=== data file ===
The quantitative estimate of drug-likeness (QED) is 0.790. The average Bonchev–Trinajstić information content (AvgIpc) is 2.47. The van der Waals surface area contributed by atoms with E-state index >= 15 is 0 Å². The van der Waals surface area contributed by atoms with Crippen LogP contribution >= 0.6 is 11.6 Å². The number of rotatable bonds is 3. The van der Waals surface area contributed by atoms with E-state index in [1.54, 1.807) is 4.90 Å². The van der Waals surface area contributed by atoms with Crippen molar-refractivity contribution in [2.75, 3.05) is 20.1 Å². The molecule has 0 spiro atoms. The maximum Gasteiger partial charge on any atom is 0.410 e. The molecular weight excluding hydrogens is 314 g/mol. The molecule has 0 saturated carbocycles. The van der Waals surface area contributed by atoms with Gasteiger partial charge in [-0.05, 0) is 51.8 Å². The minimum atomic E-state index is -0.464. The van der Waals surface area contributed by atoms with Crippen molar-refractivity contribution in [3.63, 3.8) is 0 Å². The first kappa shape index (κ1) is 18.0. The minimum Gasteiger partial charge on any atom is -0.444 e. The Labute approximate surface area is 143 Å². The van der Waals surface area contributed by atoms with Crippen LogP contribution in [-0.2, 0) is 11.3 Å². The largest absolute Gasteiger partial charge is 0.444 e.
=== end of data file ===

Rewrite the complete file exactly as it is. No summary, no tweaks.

The quantitative estimate of drug-likeness (QED) is 0.790. The average Bonchev–Trinajstić information content (AvgIpc) is 2.47. The van der Waals surface area contributed by atoms with E-state index >= 15 is 0 Å². The van der Waals surface area contributed by atoms with Crippen LogP contribution >= 0.6 is 11.6 Å². The number of rotatable bonds is 3. The van der Waals surface area contributed by atoms with E-state index in [1.54, 1.807) is 4.90 Å². The van der Waals surface area contributed by atoms with Crippen molar-refractivity contribution in [2.75, 3.05) is 20.1 Å². The molecule has 0 spiro atoms. The maximum Gasteiger partial charge on any atom is 0.410 e. The molecular weight excluding hydrogens is 314 g/mol. The molecule has 0 saturated carbocycles. The van der Waals surface area contributed by atoms with Gasteiger partial charge in [-0.05, 0) is 51.8 Å². The minimum atomic E-state index is -0.464. The van der Waals surface area contributed by atoms with Crippen molar-refractivity contribution in [3.63, 3.8) is 0 Å². The first kappa shape index (κ1) is 18.0. The minimum Gasteiger partial charge on any atom is -0.444 e. The Labute approximate surface area is 143 Å². The van der Waals surface area contributed by atoms with Crippen LogP contribution in [-0.2, 0) is 11.3 Å². The largest absolute Gasteiger partial charge is 0.444 e.